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Iraq War vet who punched police officers is 100th US Capitol rioter to be sentenced

<i>Brent Stirton/Getty Images</i><br/>Trump supporters clash with police and security forces as people try to storm the US Capitol on January 6
Getty Images
Brent Stirton/Getty Images
Trump supporters clash with police and security forces as people try to storm the US Capitol on January 6

By Hannah Rabinowitz and Holmes Lybrand, CNN

Mark Leffingwell, a disabled Iraq War veteran who pleaded guilty to punching two police officers in the head on January 6, 2021, on Thursday became the 100th member of the mob that stormed the US Capitol to be sentenced in federal court, according to CNN records.

Leffingwell was sentenced to six months in jail — a shorter sentence than others convicted of assault in the Capitol breach investigation — because of concerns that he would lose his government pension. He will also pay $2,000 in restitution for damage done to the Capitol.

“It is not patriotism, it is not legitimate political discourse to descend on the nation’s Capitol on behalf of a disappointed former President and disrupt the electoral process,” District Judge Amy Berman Jackson said as she handed down the sentence.

Sentences in the riot cases have ranged from short stints on probation to years in federal prison, underscoring a debate raging among judges, politicians and the public over what justice should look like for such an unprecedented assault on democracy.

As the investigation into the hundreds of people who stormed the Capitol continues, it remains to be seen whether prosecutors will heed the calls from political leaders to charge those who organized or spoke at the January 6 rally, even as the Republican National Committee has downplayed the riot in recent days as an exercise in “legitimate political discourse.”

The Justice Department shows no signs of slowing down its probe into January 6, charging new defendants and striking new plea deals almost every day. So far this year, the department has arrested more than 25 new defendants, and has suggested there are still hundreds to pursue.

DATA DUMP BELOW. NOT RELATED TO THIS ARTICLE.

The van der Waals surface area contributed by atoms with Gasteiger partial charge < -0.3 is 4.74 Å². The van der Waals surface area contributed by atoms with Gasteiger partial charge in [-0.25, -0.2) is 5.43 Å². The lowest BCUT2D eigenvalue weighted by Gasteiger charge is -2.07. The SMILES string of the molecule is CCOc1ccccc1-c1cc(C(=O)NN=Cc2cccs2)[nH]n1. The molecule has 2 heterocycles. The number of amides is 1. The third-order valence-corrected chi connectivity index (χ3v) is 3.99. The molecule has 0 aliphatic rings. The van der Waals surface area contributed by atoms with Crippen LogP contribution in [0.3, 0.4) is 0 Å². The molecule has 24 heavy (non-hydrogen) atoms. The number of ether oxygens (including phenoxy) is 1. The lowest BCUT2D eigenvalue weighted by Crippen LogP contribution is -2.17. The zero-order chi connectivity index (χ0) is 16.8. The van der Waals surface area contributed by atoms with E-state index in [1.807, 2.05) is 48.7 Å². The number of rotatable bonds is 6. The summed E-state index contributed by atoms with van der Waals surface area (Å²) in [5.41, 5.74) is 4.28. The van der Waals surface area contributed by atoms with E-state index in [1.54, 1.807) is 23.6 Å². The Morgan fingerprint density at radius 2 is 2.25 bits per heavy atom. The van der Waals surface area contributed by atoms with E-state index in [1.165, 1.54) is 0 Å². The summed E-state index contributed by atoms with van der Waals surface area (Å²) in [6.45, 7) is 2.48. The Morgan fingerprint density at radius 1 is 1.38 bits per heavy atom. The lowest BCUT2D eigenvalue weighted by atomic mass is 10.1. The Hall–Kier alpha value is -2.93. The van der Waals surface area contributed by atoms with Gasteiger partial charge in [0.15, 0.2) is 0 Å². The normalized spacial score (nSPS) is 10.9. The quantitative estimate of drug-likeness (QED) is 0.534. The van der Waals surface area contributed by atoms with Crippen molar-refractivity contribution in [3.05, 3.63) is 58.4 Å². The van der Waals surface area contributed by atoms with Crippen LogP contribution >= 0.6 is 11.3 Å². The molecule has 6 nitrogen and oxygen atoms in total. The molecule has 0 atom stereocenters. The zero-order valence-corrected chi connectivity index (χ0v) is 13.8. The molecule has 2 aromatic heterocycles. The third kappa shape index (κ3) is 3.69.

Many of the rioters who have been sentenced so far pleaded to low-level misdemeanors, and 61% received stints of probation instead of jail time, CNN found. Those charged with vandalism or violence against police have faced much heavier sentences of up to five years behind bars. In court filings, the Justice Department has said there were at least 1,000 assaults against officers on January 6.

The 100 defendants have also paid more than $124,000 in fines and restitution — an amount that covers only a fraction of the $1.5 million in damages done to the Capitol.

Prosecutors are preparing for the first trial of a January 6 defendant, which is slated to start at the end of February. The government plans on calling Capitol Police, FBI and Secret Service agents as well as the defendant’s own children, elucidating in court filings how they plan to try this case and how others might be handled.

‘Unprecedented’ amount of evidence

In a court filing Thursday, the Department of Justice provided an update on the massive amount of evidence gathered in the Capitol breach.

Prosecutors detail the “unprecedented” amount of video footage taken, interviews conducted and documents gathered as well as some of the hiccups and issues they’ve had in making the evidence available to defense teams.

The government has amassed so many hours of footage from that day — taken from security cameras around the Capitol as well as body cameras from police officers — it would take 102 days to watch.

Prosecutors also note the difficulties involved in getting the available discovery to January 6 defendants currently in the DC jail, which include Covid protocols in the jail, the sheer amount of data and the lack of staff to help handle technical issues.

One of the larger delays the government is facing is in exporting and combing through the hundreds of thousands of FBI records as well as other material such as law-enforcement interviews.

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Article Topic Follows: CNN - US Politics

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